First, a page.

Field Notes: Volume 16, Number 19
This Week’s Harvest
Beans (Dragon Tongue)
As the fields begin to slowly dry out, I look back on the 15 inches of rain we received over the course of 12 days and remember when Colette and I were farming back in Minnesota. In August of 2007, we received 15 inches of rain in six hours. How different the soils and how different the outcome. The flood of 2007 that ravaged parts of southeastern Minnesota, southwestern Wisconsin, and northeastern Iowa dumped a total of 17 inches on our one-and-a-quarter acre garden over the course of 24 hours.
While farming in my hometown of Rochester, Minnesota, I also worked at a restaurant in the evenings, and I remember going into work that afternoon with the rain starting to come down. Never did I anticipate what lay ahead as the day progressed. The restaurant sat on a corner with expansive windows that allowed me to look into the soul of the storm. At times, the rains came so hard I could barely see across the street. When the downpour failed to cease, I nervously rang Colette to see how things were faring at the farm. I was disheartened to hear of the topsoil running off the surrounding soybean fields and heading toward the culverts under the road. Our garden, though, seemed to be doing much better. So I carried on at work as the rains continued. I was relieved to get home at the end of the night to face the damages head on. Thanks to rather sandy soils and pathways covered in firmly rooted white clover, our garden escaped relatively unscathed. Others were not so lucky. Better not to imagine what 17 inches of rain would do to the Ecosystem Farm in 24 hours. Instead, I will face the reality of receiving 15 inches over the course of nearly two weeks.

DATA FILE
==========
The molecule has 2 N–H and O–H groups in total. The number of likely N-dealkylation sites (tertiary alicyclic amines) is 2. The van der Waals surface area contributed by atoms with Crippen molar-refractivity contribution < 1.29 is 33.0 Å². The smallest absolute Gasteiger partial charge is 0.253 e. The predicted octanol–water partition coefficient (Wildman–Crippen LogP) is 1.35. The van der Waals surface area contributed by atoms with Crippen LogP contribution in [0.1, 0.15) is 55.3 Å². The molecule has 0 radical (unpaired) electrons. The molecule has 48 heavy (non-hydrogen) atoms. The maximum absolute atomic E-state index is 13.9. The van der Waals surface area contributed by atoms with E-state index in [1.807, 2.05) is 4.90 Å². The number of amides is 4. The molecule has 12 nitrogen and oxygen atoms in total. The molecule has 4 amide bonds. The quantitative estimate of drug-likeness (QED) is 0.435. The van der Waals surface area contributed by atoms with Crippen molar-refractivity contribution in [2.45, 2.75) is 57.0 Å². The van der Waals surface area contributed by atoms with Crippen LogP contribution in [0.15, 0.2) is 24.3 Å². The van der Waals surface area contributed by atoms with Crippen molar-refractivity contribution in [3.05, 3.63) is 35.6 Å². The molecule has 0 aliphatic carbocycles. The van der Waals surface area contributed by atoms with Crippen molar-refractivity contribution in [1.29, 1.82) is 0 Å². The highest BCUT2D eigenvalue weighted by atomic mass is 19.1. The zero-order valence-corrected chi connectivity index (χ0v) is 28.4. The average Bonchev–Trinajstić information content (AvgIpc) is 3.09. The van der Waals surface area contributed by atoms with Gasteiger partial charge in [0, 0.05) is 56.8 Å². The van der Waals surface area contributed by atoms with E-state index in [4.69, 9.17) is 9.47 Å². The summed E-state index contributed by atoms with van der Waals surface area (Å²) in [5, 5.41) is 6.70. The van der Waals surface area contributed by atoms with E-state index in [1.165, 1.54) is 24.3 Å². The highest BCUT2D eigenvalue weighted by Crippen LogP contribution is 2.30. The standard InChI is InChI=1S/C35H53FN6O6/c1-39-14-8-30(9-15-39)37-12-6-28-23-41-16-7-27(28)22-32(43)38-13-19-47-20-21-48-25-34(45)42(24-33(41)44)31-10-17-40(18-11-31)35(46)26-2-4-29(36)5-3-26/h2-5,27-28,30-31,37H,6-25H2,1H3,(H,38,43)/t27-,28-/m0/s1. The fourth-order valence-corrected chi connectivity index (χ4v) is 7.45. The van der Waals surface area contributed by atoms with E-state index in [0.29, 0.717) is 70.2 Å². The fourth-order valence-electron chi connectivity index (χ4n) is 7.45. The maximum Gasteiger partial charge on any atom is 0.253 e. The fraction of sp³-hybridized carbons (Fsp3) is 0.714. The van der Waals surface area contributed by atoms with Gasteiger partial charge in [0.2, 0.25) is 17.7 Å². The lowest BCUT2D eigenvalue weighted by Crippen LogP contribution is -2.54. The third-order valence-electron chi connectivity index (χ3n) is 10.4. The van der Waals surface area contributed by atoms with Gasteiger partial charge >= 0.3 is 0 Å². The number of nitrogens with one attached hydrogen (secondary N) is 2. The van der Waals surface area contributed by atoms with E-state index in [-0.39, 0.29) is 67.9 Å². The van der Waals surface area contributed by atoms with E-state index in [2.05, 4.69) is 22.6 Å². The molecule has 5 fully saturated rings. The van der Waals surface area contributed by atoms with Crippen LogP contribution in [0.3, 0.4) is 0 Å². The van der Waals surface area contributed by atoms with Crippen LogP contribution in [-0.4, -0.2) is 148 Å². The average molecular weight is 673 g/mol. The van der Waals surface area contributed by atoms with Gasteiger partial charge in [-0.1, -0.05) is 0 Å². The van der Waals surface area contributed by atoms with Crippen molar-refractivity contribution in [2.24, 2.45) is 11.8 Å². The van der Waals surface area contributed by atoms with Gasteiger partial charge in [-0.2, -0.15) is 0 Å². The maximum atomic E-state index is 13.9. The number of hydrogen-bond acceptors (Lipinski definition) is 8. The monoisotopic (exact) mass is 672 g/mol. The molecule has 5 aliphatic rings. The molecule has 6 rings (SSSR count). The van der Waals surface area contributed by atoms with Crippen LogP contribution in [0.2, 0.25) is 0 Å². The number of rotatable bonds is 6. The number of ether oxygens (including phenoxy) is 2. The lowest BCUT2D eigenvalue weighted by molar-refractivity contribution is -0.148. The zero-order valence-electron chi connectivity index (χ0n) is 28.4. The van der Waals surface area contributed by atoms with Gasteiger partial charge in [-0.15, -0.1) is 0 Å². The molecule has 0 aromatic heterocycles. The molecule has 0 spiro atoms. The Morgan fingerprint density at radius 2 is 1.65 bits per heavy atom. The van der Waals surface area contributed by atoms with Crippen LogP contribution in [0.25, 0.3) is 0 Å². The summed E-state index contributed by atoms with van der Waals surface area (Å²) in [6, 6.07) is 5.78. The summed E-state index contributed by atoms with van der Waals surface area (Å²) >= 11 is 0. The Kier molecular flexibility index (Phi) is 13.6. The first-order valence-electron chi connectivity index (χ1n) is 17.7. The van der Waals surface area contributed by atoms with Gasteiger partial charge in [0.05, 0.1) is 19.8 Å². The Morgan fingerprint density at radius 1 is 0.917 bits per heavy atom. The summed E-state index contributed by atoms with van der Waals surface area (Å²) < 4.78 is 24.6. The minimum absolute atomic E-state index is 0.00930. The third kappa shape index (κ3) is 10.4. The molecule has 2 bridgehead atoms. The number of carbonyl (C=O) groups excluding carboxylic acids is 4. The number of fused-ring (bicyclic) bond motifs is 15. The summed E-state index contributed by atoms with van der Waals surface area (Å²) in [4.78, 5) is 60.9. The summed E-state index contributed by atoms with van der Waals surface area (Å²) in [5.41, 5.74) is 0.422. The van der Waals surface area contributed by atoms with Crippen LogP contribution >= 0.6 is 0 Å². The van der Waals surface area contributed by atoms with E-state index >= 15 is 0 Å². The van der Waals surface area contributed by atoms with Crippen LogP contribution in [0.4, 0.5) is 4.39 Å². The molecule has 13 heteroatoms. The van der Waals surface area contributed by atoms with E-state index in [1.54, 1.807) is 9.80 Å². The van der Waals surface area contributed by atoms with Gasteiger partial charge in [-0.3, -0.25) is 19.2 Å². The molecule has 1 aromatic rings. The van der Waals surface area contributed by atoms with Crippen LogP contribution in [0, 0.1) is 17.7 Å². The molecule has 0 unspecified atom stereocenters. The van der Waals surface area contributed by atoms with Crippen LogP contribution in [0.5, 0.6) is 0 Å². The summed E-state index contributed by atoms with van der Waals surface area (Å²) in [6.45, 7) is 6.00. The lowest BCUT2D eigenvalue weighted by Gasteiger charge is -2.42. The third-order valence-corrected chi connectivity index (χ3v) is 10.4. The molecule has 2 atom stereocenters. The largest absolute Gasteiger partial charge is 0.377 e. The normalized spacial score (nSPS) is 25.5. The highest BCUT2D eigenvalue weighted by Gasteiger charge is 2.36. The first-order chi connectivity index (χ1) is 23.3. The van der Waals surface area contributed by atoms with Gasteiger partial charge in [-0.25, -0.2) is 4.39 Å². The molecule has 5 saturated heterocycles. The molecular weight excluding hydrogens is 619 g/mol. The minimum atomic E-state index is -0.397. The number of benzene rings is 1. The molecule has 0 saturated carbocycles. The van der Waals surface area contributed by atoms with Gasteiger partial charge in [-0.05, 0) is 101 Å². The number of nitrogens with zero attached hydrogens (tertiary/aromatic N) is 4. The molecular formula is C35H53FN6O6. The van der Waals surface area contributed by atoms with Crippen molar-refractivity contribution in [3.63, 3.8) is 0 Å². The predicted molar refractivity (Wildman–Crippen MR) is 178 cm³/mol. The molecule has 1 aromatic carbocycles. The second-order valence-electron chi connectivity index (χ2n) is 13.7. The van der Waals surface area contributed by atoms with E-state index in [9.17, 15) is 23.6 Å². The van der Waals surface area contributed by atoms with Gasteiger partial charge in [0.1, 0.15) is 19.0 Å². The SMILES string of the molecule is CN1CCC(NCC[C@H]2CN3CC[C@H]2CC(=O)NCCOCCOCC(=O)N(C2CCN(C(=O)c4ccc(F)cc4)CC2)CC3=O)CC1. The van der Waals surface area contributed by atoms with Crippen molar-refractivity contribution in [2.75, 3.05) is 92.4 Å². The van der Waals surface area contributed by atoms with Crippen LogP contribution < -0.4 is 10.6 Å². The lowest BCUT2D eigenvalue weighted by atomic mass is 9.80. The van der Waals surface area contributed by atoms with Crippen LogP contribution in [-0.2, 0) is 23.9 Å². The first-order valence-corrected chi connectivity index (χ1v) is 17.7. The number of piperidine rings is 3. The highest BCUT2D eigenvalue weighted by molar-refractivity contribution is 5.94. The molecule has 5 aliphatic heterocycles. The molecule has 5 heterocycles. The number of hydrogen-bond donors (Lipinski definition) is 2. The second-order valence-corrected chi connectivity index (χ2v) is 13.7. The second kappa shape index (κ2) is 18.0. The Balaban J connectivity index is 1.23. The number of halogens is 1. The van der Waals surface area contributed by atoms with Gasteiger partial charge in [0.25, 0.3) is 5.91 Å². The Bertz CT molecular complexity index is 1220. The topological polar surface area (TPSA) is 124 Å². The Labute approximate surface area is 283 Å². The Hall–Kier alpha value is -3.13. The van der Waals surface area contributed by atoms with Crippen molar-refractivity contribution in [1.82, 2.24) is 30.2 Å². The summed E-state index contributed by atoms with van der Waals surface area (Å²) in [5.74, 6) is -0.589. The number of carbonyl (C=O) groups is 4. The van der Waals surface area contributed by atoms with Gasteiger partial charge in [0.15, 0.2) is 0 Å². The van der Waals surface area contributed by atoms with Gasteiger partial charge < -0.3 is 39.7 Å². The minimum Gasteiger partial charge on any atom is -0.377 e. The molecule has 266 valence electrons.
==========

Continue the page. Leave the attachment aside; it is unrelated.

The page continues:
The Brussels sprouts have suffered heavily; nearly half have so far succumbed to the wet. The turnips and peppers in the field have been wip